Poem: “Given to Rust” by Poet Vievee Elaure Francis

0 Posted by - January 9, 2021 - Black History, History, LATEST POSTS

Vievee Elaure Francis is an American poet. She is an associate professor of English at Dartmouth College. She earned an MFA from the University of Michigan in 2009, and she received a Rona Jaffe Award the same year. She is the author of three collections of the poetry, the third of which, Forest Primeval, won the 2016 Hurston/Wright Legacy Award for poetry and the 2017 Kingsley Tufts (Kingsley and Kate Tufts Poetry Awards) poetry award

Francis is a native of Texas. She lived and worked in Detroit, Michigan for fifteen years where she was instrumental in fostering a literary community for youth, young-adult and adult poets. From there, she moved to Swannanoa, North Carolina while teaching at Warren Wilson College (undergraduate) and eventually North Carolina State University.

Francis teaches English and writes poetry at Dartmouth College. She is also an associate editor of Callaloo (journal). Prior to joining Dartmouth, she taught writing and poetry at North Carolina State University among other colleges and universities.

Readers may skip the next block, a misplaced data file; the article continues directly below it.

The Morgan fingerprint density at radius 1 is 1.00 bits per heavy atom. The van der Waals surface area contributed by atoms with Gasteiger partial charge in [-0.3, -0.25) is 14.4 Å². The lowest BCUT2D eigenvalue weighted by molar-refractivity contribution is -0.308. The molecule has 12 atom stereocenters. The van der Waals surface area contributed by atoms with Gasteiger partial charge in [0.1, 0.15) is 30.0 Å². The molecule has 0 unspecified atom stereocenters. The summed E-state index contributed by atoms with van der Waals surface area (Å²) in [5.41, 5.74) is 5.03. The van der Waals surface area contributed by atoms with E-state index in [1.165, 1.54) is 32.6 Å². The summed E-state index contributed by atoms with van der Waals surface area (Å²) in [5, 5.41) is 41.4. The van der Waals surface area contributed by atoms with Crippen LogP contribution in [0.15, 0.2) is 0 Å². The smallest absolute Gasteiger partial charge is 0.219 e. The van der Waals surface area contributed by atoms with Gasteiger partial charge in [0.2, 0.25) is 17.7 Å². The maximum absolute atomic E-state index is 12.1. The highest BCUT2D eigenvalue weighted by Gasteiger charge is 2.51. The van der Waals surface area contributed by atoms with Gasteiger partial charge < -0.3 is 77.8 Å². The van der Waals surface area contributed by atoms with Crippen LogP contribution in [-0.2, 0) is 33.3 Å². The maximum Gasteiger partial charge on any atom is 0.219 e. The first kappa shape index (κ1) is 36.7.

Given to Rust

by Vievee Francis

Every time I open my mouth my teeth reveal
more than I mean to. I can’t stop tonguing them, my teeth.
Almost giddy to know they’re still there (my mother lost hers)
but I am embarrassed nonetheless that even they aren’t
pretty. Still, I did once like my voice, the way it moved
through the gap in my teeth like birdsong in the morning,
like the slow swirl of a creek at dusk. Just yesterday
a woman closed her eyes as I read aloud, and
said she wanted to sleep in the sound of it, my voice.
I can still sing some. Early cancer didn’t stop the compulsion
to sing but
there’s gravel now. An undercurrent
that also reveals me. Time and disaster. A heavy landslide
down the mountain. When you stopped speaking to me
what you really wanted was for me to stop speaking to you. To
stifle the sound of my voice. I know.
Didn’t want the quicksilver of it in your ear.
What does it mean
to silence another? It means I ruminate on the hit
of rain against the tin roof of childhood, how I could listen
all day until the water rusted its way in. And there I was
putting a pan over here and a pot over there to catch it.

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